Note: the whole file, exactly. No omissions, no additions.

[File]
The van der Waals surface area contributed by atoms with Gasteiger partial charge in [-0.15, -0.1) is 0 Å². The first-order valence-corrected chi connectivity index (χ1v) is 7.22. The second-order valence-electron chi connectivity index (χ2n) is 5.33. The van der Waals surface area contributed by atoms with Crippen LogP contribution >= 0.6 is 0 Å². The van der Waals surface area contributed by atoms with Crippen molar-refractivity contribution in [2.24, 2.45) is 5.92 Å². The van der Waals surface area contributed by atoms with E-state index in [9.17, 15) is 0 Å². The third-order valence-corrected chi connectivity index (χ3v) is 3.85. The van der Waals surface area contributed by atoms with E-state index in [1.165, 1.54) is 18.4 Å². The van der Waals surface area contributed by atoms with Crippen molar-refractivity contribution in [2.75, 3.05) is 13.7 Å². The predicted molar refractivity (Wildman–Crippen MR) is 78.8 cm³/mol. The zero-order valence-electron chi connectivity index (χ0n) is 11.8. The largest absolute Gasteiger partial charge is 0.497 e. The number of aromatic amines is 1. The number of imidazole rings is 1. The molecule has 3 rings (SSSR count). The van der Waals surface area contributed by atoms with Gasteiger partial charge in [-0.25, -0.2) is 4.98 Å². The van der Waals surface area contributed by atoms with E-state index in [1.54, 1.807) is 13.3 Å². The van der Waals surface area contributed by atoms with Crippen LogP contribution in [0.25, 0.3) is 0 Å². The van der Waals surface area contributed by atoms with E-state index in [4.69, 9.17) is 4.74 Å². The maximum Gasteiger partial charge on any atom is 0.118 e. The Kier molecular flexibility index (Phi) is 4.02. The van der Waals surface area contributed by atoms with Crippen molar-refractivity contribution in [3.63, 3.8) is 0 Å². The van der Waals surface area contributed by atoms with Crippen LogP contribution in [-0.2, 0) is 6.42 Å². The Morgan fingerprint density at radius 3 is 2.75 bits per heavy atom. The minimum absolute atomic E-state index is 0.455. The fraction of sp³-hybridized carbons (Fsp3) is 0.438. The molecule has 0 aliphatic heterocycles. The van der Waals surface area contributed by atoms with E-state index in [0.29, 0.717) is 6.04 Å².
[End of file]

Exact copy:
The van der Waals surface area contributed by atoms with Gasteiger partial charge in [-0.15, -0.1) is 0 Å². The first-order valence-corrected chi connectivity index (χ1v) is 7.22. The second-order valence-electron chi connectivity index (χ2n) is 5.33. The van der Waals surface area contributed by atoms with Crippen LogP contribution >= 0.6 is 0 Å². The van der Waals surface area contributed by atoms with Crippen molar-refractivity contribution in [2.24, 2.45) is 5.92 Å². The van der Waals surface area contributed by atoms with E-state index in [9.17, 15) is 0 Å². The third-order valence-corrected chi connectivity index (χ3v) is 3.85. The van der Waals surface area contributed by atoms with E-state index in [1.165, 1.54) is 18.4 Å². The van der Waals surface area contributed by atoms with Crippen molar-refractivity contribution in [2.75, 3.05) is 13.7 Å². The predicted molar refractivity (Wildman–Crippen MR) is 78.8 cm³/mol. The zero-order valence-electron chi connectivity index (χ0n) is 11.8. The largest absolute Gasteiger partial charge is 0.497 e. The number of aromatic amines is 1. The number of imidazole rings is 1. The molecule has 3 rings (SSSR count). The van der Waals surface area contributed by atoms with Gasteiger partial charge in [-0.25, -0.2) is 4.98 Å². The van der Waals surface area contributed by atoms with E-state index in [1.54, 1.807) is 13.3 Å². The van der Waals surface area contributed by atoms with Crippen LogP contribution in [0.25, 0.3) is 0 Å². The van der Waals surface area contributed by atoms with E-state index in [4.69, 9.17) is 4.74 Å². The maximum Gasteiger partial charge on any atom is 0.118 e. The Kier molecular flexibility index (Phi) is 4.02. The van der Waals surface area contributed by atoms with Crippen molar-refractivity contribution in [3.63, 3.8) is 0 Å². The van der Waals surface area contributed by atoms with Crippen LogP contribution in [-0.2, 0) is 6.42 Å². The Morgan fingerprint density at radius 3 is 2.75 bits per heavy atom. The minimum absolute atomic E-state index is 0.455. The fraction of sp³-hybridized carbons (Fsp3) is 0.438. The molecule has 0 aliphatic heterocycles. The van der Waals surface area contributed by atoms with E-state index in [0.29, 0.717) is 6.04 Å².